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Thread: what steps do i need to take to get a company started help please

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    Member JC_PHOTOGRAPHY's Avatar
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    what steps do i need to take to get a company started help please

    ok first step is making a company name
    2nd registering an abn
    3rd registering business name
    4thregistering url and buy hosting am i correct with these also do people know costs of all this thanks in advance for any or all the help u can give

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    Member buc2's Avatar
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    Hi Jc,
    Why do you want a company? If you just keep it as a business the costs will be much cheaper and easier to manage. Getting an ABN is easy and can be done in about 10 mins on the net, The same goes for getting a business name. If your business turns over 500k+ then I would go for the company. Good luck.
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    In Training MarkChap's Avatar
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    My first suggestion would be to seek professional advice

    Each business structure, Company, Family Trust, Sole Trader, Partnership etc, all have varied and many advantages and disadvantages with regards to tax etc. Getting the wrong one can be a bigger limit on your business than you realise
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    Member James T's Avatar
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    Don't go for a company unless you really know what you're doing. Well, don't go for any unless you know what you're doing. You need an ACN to go with your ABN if you form a company, along with a big heap of other hassles. Sole trader for the win.

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    Perpetually Bewildered fillum's Avatar
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    You can use a "shelf company" company who do all the company establishment stuff (registration, constitution, share registry, etc, etc). They will also give you 'packs' with all the stuff you need to setup for tax and banking. These days I think they might also handle domain name registration.

    Probably best however to go through an accountant who can advise on the best structure for your needs. From memory it cost around $1K to get a company set up about 10 years ago.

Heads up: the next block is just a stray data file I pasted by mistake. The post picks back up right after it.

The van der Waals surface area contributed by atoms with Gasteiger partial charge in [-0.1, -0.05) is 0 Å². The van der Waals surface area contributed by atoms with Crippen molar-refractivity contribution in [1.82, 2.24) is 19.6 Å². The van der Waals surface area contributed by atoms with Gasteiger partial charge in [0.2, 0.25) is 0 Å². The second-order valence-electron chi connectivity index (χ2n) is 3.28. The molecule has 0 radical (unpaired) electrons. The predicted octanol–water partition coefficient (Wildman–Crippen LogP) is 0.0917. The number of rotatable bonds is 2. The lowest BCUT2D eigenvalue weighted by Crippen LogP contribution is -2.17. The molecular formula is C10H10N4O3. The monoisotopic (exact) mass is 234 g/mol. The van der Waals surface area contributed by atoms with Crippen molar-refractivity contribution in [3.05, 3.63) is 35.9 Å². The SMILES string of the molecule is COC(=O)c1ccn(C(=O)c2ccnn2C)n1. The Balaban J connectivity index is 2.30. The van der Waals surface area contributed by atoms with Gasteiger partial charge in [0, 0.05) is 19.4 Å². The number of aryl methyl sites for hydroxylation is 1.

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    Member charton's Avatar
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    Quote Originally Posted by fillum View Post
    You can use a "shelf company" company who do all the company establishment stuff (registration, constitution, share registry, etc, etc). They will also give you 'packs' with all the stuff you need to setup for tax and banking. These days I think they might also handle domain name registration.

    Probably best however to go through an accountant who can advise on the best structure for your needs. From memory it cost around $1K to get a company set up about 10 years ago.


    Cheers.
    Have heard shelf company can be risky if the previous name has a bad rep. Dad did a simialiar thing so just be careful.
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    DEFINITELY seek advice from your accountant in the first instance. If you don't have one, then now's a good time to get one.

    Step 1 would be the gaining an understanding of the difference between a company and a sole proprietorship (i.e. business). Your thread title asks about setting up a company, but your proposed steps relate to setting up a business.

    Mark nails it precisely in his warnings too.

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    (For general knowledge and not meaning to give specific advice to the OP as to the relative merits of setting up a company)

    Incidentally the concept of a shelf company has changed somewhat. In the past (i.e. pre-internet) an accountant or a solicitor would take the long and laborious steps of setting up a company, including structure constitution etc, get all the doucments drafted, printed, stamped and sent out to them and simply have it sitting quite literally on their shelf. Client then walks in and wants to set up a company, and the accountant / solicitor would take the relatively simple step of changing ownership and name of the company to suit. The original name would either be a number or some generic name like "Red House Investments No. 43". the solicitor / accountant would have paid all the fees, added a charge for their time, and you would usually fork out about $1,000 to $1,200 for the finished package.

    Nowadays you can start from scratch and do it online in about an hour (from memory - it's been a couple of years since the last time I did it). You print out all the PDFs etc and Bob's your aunty's live in lover - company is formed in whatever name you want (assuming it's not taken). So the concept of a "shelf company" doesn't really exist any more because there is simply no need for them in the light of the technological advances.

    You can (and possibly should) still have a lawyer / accountant do the setting up, but actual registration costs are around $500.

    More info here: www.asic.gov.au
    Last edited by maccaroneski; 23-02-2010 at 11:29am.

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    Also check out the ATO website as they have a fair bit of information on the different types of businesses and what the requirements and costs to you are.

    http://ato.gov.au/businesses/
    Cheryl B.

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    Your relevant state government office will have a great deal of help available.